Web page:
Essay by Anonymous UserCollege, UndergraduateA+, January 1996

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Genetic engineering, altering the inherited characteristics of an organism in a

predetermined way, by introducing into it a piece of the genetic material of

another organism. Genetic engineering offers the hope of cures for many

inherited diseases, once the problem of low efficiencies of effective transfer

of genetic material is overcome.

Another development has been the refinement of the technique called

cloning, which produces large numbers of genetically identical individuals by

transplanting whole cell nuclei. With other techniques scientists can isolate

sections of DNA representing single genes, determine their nucleotide

sequences, and reproduce them in the laboratory. This offers the possibility

of creating entirely new genes with commercially or medically desirable


While the potential benefits of genetic engineering are considerable, so may

be the potential dangers. For example, the introduction of cancer-causing

genes into a common infectious organism, such as the influenza virus, could

be hazardous.

We have come to believe that all human beings are equal; but even more

firmly, we are taught to believe each one of us is unique.

Is that idea

undercut by cloning? That is, if you can deliberately make any number of

copies of an individual, is each one special? How special can clones feel,

knowing they were replicated like smile buttons. 'We aren't just our genes,

we're a whole collection of our experiences,' says Albert Jonsen. But the

idea, he adds, raises a host of issues, 'from the fantastic to the profound.'

When anesthesia was discovered in the 19th century, there was a speculation

that it would rob humans of the transforming experience of suffering. When

three decades ago, James Watson and Francis Crick unraveled the genetic

code, popular discussion turned not to the new hope for vanquishing disease

but to the specter of genetically engineered races of supermen and worker

drones. Later, the arrival of organ transplants set people brooding about a

world of clanking Frankensteins, welded together made from used parts.

Already there are thousands of frozen embryos sitting in liquid nitrogen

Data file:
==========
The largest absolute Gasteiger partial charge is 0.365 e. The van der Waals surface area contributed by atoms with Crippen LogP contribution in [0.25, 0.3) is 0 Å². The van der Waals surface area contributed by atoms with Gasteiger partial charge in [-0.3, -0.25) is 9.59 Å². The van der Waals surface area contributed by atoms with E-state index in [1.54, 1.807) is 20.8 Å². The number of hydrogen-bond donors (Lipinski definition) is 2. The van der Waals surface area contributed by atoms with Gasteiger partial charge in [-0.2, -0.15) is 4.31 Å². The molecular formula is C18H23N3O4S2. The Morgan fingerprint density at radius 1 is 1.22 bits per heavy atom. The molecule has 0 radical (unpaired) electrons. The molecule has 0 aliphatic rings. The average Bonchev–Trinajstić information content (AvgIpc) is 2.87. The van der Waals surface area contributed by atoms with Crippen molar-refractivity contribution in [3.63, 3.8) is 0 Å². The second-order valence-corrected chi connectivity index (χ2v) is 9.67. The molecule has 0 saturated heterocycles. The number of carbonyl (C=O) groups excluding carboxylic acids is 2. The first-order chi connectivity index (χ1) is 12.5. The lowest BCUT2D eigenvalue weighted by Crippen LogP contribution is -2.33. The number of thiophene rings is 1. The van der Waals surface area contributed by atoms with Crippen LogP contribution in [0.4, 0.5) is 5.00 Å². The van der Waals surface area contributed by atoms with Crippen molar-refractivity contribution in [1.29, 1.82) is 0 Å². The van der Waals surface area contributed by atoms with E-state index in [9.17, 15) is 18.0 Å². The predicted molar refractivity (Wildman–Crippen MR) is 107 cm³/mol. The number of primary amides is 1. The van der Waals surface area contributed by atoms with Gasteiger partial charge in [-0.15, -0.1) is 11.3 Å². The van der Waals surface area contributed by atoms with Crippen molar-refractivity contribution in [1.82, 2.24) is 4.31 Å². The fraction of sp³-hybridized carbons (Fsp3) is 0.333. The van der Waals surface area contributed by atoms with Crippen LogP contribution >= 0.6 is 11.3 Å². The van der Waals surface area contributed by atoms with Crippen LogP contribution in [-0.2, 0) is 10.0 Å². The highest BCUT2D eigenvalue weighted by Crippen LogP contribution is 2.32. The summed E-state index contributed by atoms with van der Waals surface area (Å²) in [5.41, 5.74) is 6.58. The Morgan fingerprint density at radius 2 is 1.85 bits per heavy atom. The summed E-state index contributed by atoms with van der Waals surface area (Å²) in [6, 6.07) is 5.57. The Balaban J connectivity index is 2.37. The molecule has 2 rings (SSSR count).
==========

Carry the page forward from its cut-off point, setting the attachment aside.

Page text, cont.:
storage around the country. 'Suppose somebody wanted to advertise cloned

embryos by showing pictures of already born children like a product,' says

Prof. Ruth Macklin, of New York's Albert Einstein College of medicine, who

specializes in human reproduction.

Splitting an embryo mat seem a great technological leap, but in a world

where embryos are already created in test tubes, it's a baby step. The current

challenge in reproductive medicine is not to produce more embryos but to

identify healthy ones and get them to grow in the womb. Using genetic tests,

doctors can now screen embryonic cells for hereditary diseases. In the not to

distant future, prenatal tests may also help predict such common problems as

obesity, depression and heart disease. But don't expect scientists to start

building new traits into babies anytime soon. The technological obstacles are

formidable, and so are the cultural ones.

Copies of humans are identical, but are the people the same? Probably not.

For a century scientists have been trying to figure out which factors play the

most important role in the development of a human personality. Is it nature

or nurture, heredity or environment? The best information so far has come

from the study of identical twins reared apart. Twins Jim Springer and Jim

Lewis, separated at birth in 1939, were reunited 39 years later in a study of

twins at the University of Minnesota. Both had married and divorced women

named Linda, married second wives named Betty and named their oldest

sons James Allan and James Alan. Both drove the same model of blue

Chevrolet, enjoyed woodworking, vacationed on the same Florida beach, and

both had dogs named Toy.